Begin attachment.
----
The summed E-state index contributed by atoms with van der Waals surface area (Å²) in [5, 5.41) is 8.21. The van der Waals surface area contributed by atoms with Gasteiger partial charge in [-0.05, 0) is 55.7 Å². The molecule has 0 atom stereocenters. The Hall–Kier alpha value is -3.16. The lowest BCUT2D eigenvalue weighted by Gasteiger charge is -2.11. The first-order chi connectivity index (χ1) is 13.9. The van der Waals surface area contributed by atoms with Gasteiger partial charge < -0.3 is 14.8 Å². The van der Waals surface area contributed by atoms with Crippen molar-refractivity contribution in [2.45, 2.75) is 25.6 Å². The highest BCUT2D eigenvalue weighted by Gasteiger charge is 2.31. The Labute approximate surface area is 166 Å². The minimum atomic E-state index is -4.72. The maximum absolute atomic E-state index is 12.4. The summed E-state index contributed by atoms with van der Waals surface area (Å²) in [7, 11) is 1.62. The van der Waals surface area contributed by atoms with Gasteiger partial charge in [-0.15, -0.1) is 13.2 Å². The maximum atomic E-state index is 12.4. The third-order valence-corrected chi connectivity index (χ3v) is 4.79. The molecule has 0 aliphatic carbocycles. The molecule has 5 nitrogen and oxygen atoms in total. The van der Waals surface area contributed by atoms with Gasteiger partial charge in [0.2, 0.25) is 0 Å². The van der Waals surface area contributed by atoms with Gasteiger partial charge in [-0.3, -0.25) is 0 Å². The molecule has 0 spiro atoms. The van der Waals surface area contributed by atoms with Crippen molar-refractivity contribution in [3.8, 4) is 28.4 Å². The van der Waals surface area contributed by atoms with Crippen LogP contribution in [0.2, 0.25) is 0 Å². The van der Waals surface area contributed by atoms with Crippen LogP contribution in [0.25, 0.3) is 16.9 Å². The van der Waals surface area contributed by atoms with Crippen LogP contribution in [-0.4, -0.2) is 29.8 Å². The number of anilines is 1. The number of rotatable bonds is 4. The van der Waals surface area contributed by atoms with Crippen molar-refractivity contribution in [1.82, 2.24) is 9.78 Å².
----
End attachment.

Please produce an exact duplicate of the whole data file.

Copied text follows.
The summed E-state index contributed by atoms with van der Waals surface area (Å²) in [5, 5.41) is 8.21. The van der Waals surface area contributed by atoms with Gasteiger partial charge in [-0.05, 0) is 55.7 Å². The molecule has 0 atom stereocenters. The Hall–Kier alpha value is -3.16. The lowest BCUT2D eigenvalue weighted by Gasteiger charge is -2.11. The first-order chi connectivity index (χ1) is 13.9. The van der Waals surface area contributed by atoms with Gasteiger partial charge < -0.3 is 14.8 Å². The van der Waals surface area contributed by atoms with Crippen molar-refractivity contribution in [2.45, 2.75) is 25.6 Å². The highest BCUT2D eigenvalue weighted by Gasteiger charge is 2.31. The Labute approximate surface area is 166 Å². The minimum atomic E-state index is -4.72. The maximum absolute atomic E-state index is 12.4. The summed E-state index contributed by atoms with van der Waals surface area (Å²) in [7, 11) is 1.62. The van der Waals surface area contributed by atoms with Gasteiger partial charge in [-0.15, -0.1) is 13.2 Å². The maximum atomic E-state index is 12.4. The third-order valence-corrected chi connectivity index (χ3v) is 4.79. The molecule has 0 aliphatic carbocycles. The molecule has 5 nitrogen and oxygen atoms in total. The van der Waals surface area contributed by atoms with Gasteiger partial charge in [0.2, 0.25) is 0 Å². The van der Waals surface area contributed by atoms with Gasteiger partial charge in [-0.3, -0.25) is 0 Å². The molecule has 0 spiro atoms. The van der Waals surface area contributed by atoms with Crippen molar-refractivity contribution in [3.8, 4) is 28.4 Å². The van der Waals surface area contributed by atoms with Crippen LogP contribution in [0.2, 0.25) is 0 Å². The van der Waals surface area contributed by atoms with Crippen LogP contribution in [0.25, 0.3) is 16.9 Å². The van der Waals surface area contributed by atoms with Crippen LogP contribution in [-0.4, -0.2) is 29.8 Å². The number of anilines is 1. The number of rotatable bonds is 4. The van der Waals surface area contributed by atoms with Crippen molar-refractivity contribution in [1.82, 2.24) is 9.78 Å².